need advice for first long range attempt

Discussion in 'Long Range Hunting & Shooting' started by rlipson, Dec 21, 2001.

  1. rlipson

    rlipson Well-Known Member

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    Dec 21, 2001
    I love this site! This is a bit long, but please bear with me....


    Situation:

    Getting prepared for a 400 (not long range for this board!) shot for late doe season here in NE. Will be my first shot of more than 175 yds for a deer.

    Background:

    I am an experienced handloader and prairie dog shooter. My batter includes a cooper 21VE in .223, a Ruger Varmint in 22-250 accurized by John Lewis at Carolina Precision, and a .257 Roberts AI built on a Sako long action with a 26" 1.25 diameter bbl., fluted, with 0 taper. the cooper is the most accurate, with a load of 27.5 gr. of H335 behind 40gr. BT's consistently under .4 inches at 100 yds. for 5 shots.

    The ruger is a little less consistent, but a MOA gun. The .257 is a problem child, and the only load with good accuracy (better than MOA) is a 75gr VMAX even though the twist and throat were spec'd out for the 100gr. BT.

    All guns have Leupold 6.5-20 Target scopes.

    Dilemma:

    with the 22-250, even with the Barnes 53gr. XCL FB I am worried about low down range energy and wind drift.

    with the 75 gr. V-max I'm leery of the bullet construction.

    My other choice is a plane jane Ruger 77 in .270. Only accuracy is a 2.5 lb crisp trigger. It's accuracy is OK--3 shot groups around 1 to 1.2 inches at 100 yds with factory ammo. I have some 130 grain BT's, some 140 gr. Hornady SPBT's, and some 130gr SST's in inventory I could work up loads for. I've never handloaded for this gun because it has been plenty accurate with factory stuff for the typical deer ranges.

    The setup will be a prone shot with a Harris Bi-Pod. I will be in the back of my Suburban with tailgate down (staying warm!).

    My shot will be North to South, which means on most days no crosswind. I will only attempt shots on day with less than 10MPH winds. I use a laser range finder.

    SOOOOOO, after all that, what advice would you guys have for me? Besides build a 6.5-284, which might be down the road...

    Thanks all you long range gurus!

    [ 12-21-2001: Message edited by: rogerinneb ]
     
  2. Boyd Heaton

    Boyd Heaton Well-Known Member

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    Rogerinneb.What I would do if I were you and were shooting under 500 yard's.Is to work up a good load for your 270 with the SST's.Make a good drop chart and go get some deer.The 270 should do quite well at that range.If you plan to shoot farther I would invest in a bigger caliber.A buddy of mine killed a big doe with my Sendero in 300 Rum this year at 728 yard's and she might just as well been hit by a Mack truck.I'm sure Darryl or somebody else will add some idea's too.This is a good place to learn.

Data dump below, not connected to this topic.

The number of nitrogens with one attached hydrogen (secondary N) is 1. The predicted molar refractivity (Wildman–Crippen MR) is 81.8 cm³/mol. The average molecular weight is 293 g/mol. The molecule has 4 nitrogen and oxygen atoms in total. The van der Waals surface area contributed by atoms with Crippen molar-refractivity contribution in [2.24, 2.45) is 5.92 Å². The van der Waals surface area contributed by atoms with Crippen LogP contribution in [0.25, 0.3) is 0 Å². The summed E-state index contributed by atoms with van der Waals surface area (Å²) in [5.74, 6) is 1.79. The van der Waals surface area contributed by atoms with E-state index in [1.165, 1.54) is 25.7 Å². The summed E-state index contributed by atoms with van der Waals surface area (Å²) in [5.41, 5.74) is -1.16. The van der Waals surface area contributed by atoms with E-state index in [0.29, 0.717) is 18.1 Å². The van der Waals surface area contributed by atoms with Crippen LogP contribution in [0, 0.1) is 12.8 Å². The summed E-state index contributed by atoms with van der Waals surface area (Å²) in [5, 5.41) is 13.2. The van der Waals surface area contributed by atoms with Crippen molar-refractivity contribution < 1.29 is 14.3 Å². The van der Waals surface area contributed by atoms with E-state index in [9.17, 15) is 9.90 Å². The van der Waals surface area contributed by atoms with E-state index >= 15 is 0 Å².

[ 12-21-2001: Message edited by: Boyd Heaton ]
     

  3. PrimeTime

    PrimeTime Well-Known Member

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    Your 257 AI with 120 grainers would have enough out to 5 or even 600 hundred if you could get it shooting.
    The 270 would be even better. The 130 SST would be a good one to start with. At 400 yards, even if you can only group 6 inches, that is plenty good enough for a whitetail.
    Merry Christmas
     
  4. rlipson

    rlipson Well-Known Member

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    Thanks!

    I've loaded up some test loads with the SSTs for the 270 tonight. I'll check them for accuracy tomorrow and then work out some approximate elevation numbers based on the velocity data.

    If all goes well, then...

    I have mounted a full size deer target on a piece of plywood and will do a full blown practice session at the actual hunting spot. I'll be able to let it sit for over 10 days before the late doe season starts.

    I'll be very interested to compare "real world" drop compared to the software apps. and charts!

    Ho Ho Ho!

    Roger
     
  5. rlipson

    rlipson Well-Known Member

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    Ian,

    Thanks for the encouragement. Unfortunately the wind is steady at 20mph today with gusts up to 30. So no shooting today. Tomorrow's forecast looks better.

    Roger
     
  6. Len Backus

    Len Backus Administrator Staff Member

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    Speaking of forecasts, here is a website that forecasts wind direction and velocity for 4 times each day out about 36 hours into the future.

    This is for North Platte, don't know just where you are in NE.

    Intellicast.com (windcast)
     
  7. Ian M

    Ian M Well-Known Member